Finally, about a mile into sloping hills of prickly pears, I stand where my dad saw the wrens a week ago. I have reached the border of the cacti kingdom. A road bars the prickly pears from going further. There are no wrens, nor are there any nests that I can see. There is, however, a mockingbird imitating Cactus Wren songs. I feel delirious as several times, a distorted wren-like song intermingles with his normal chorus. There is also a driver stopping for a smoke. He looks on from a highway and hangs over the metal guardrails, gazing down a sloping hill to where I stand with binoculars a thousand yards away.
I begin to trace back the way I came. As the sun sinks below the mountain like a dimming lightbulb, I hear a metallic click. A California Towhee calls from the bottom of a lemon berry bush. I pish a few times, expecting it to emerge curiously from the brush.
Instead, a medium-sized spotted bird with a rosy belly springs up into the red-tinged light. It rattles a few notes of discontent in response to my calls. My camera clicks away, but the bird is not focused on me. It keeps turning its head to the east, where a line of golden-windowed houses glitter in the sunset.
April 6th, 2018: Wrens In The Morning
In the early hours of the morning I hear the repeated clacking of a wren. One pops up onto a prickly pear, then a second, its mate. They wave their wings in unison in a terrific fanning display. It's the third pair I've observed in my prickly pear patch. The first lives close to the transportation corridor. I found their nest yesterday, with rufous-brown feathers strewn all over a strawn nest, unused. Cactus Wrens are one of two North American birds that build nests for winter roosting, so I suspect it may see some use even in the cold weather when the wrens are not yet bursting with hormones and singing at full volume.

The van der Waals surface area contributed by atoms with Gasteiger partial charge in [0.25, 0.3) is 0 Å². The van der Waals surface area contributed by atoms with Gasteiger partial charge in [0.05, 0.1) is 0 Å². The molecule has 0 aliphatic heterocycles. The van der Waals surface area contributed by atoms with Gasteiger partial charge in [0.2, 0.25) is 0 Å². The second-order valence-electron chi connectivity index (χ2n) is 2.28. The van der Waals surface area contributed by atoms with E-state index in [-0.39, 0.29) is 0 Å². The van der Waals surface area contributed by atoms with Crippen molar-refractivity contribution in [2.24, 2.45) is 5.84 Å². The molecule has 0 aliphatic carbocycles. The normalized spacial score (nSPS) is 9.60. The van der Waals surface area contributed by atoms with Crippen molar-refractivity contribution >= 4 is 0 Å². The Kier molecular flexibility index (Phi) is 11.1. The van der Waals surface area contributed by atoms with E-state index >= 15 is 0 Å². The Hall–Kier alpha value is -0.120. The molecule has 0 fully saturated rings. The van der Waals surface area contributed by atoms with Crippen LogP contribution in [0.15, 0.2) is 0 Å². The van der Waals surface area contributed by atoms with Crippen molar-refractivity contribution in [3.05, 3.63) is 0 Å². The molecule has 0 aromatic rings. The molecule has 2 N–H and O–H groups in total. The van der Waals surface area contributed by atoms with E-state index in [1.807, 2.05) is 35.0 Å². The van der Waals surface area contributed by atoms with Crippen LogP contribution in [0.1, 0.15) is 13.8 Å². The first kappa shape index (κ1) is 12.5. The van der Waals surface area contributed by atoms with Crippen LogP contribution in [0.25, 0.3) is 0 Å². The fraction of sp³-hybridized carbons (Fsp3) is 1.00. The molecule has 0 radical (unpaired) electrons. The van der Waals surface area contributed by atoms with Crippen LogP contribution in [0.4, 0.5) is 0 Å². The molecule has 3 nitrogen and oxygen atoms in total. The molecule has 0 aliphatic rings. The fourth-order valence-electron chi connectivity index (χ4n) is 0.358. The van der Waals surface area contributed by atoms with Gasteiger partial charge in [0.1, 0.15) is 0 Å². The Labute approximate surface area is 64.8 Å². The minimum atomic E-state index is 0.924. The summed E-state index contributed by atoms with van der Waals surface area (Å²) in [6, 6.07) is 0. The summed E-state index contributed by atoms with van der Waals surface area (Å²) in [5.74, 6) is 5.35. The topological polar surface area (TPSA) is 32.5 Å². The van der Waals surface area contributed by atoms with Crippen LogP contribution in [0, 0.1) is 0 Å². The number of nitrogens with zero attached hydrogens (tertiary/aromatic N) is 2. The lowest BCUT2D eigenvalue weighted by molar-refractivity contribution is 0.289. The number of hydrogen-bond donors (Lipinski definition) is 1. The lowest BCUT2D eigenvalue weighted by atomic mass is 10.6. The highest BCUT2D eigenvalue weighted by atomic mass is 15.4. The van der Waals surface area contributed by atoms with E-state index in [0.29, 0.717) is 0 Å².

Two weeks have passed since my first visit here. A quarter mile north of the nest, Cactus Wrens appear to be alive and well. The pair is curious, finding interest in my presence rather than being fazed by the loud sound of my camera shutter. The land that was silent as the moon just eleven days ago is bright and awake in the morning light. From the underbrush, I hear the clicking of California Quails. Ever so often, a male belts out a loud "chi-CA-go!" From a lemonberry bush, a thrasher sings a scratchy song. The chattering of distant White-throated Swifts catching insects over the Foothill Transportation Corridor is barely audible. But over the morning din, one sound excites me more than the others. Hope has a very specific sound. It sounds like a squeeling pinwheel, or as others have described it, a squeezed cat.
I spy the culprit. Five feet to the right of a curious wren, a male California Gnatcatcher leafs through the buds of a California Buckwheat, ducking beneath stems and flitting with nervous energy. Its dark black cap contrasts strikingly against a gray body. It moves too fast for my camera to focus properly, but its presence is telling. As an federally endangered species in California, the tiny bird is enough to preserve mountains and block houses. It may also explain why this small patch of habitat remains intact.